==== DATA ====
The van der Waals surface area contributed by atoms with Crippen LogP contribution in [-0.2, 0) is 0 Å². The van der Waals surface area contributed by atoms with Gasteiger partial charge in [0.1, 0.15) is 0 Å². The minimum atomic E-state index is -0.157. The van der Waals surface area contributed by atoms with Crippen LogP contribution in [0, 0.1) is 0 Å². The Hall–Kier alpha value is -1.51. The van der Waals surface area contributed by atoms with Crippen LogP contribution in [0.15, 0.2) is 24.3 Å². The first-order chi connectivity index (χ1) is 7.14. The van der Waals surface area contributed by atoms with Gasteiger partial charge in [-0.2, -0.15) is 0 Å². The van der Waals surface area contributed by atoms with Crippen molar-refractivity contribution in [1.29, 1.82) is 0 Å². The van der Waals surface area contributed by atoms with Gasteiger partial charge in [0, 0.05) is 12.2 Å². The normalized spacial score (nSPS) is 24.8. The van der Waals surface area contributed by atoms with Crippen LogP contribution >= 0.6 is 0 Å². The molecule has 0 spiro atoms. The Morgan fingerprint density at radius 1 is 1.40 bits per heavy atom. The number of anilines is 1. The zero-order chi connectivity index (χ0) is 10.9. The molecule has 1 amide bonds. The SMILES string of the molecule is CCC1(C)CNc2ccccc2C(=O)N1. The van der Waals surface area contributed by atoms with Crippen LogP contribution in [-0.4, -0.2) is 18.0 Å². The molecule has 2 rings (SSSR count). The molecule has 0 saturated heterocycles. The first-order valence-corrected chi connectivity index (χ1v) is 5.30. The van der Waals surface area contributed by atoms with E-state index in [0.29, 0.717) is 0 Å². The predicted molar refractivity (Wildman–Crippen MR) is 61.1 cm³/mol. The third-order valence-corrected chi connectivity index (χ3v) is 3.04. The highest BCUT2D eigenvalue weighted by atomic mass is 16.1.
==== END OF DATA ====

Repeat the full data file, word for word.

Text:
The van der Waals surface area contributed by atoms with Crippen LogP contribution in [-0.2, 0) is 0 Å². The van der Waals surface area contributed by atoms with Gasteiger partial charge in [0.1, 0.15) is 0 Å². The minimum atomic E-state index is -0.157. The van der Waals surface area contributed by atoms with Crippen LogP contribution in [0, 0.1) is 0 Å². The Hall–Kier alpha value is -1.51. The van der Waals surface area contributed by atoms with Crippen LogP contribution in [0.15, 0.2) is 24.3 Å². The first-order chi connectivity index (χ1) is 7.14. The van der Waals surface area contributed by atoms with Gasteiger partial charge in [-0.2, -0.15) is 0 Å². The van der Waals surface area contributed by atoms with Crippen molar-refractivity contribution in [1.29, 1.82) is 0 Å². The van der Waals surface area contributed by atoms with Gasteiger partial charge in [0, 0.05) is 12.2 Å². The normalized spacial score (nSPS) is 24.8. The van der Waals surface area contributed by atoms with Crippen LogP contribution >= 0.6 is 0 Å². The molecule has 0 spiro atoms. The Morgan fingerprint density at radius 1 is 1.40 bits per heavy atom. The number of anilines is 1. The zero-order chi connectivity index (χ0) is 10.9. The molecule has 1 amide bonds. The SMILES string of the molecule is CCC1(C)CNc2ccccc2C(=O)N1. The van der Waals surface area contributed by atoms with Crippen LogP contribution in [-0.4, -0.2) is 18.0 Å². The molecule has 2 rings (SSSR count). The molecule has 0 saturated heterocycles. The first-order valence-corrected chi connectivity index (χ1v) is 5.30. The van der Waals surface area contributed by atoms with E-state index in [0.29, 0.717) is 0 Å². The predicted molar refractivity (Wildman–Crippen MR) is 61.1 cm³/mol. The third-order valence-corrected chi connectivity index (χ3v) is 3.04. The highest BCUT2D eigenvalue weighted by atomic mass is 16.1.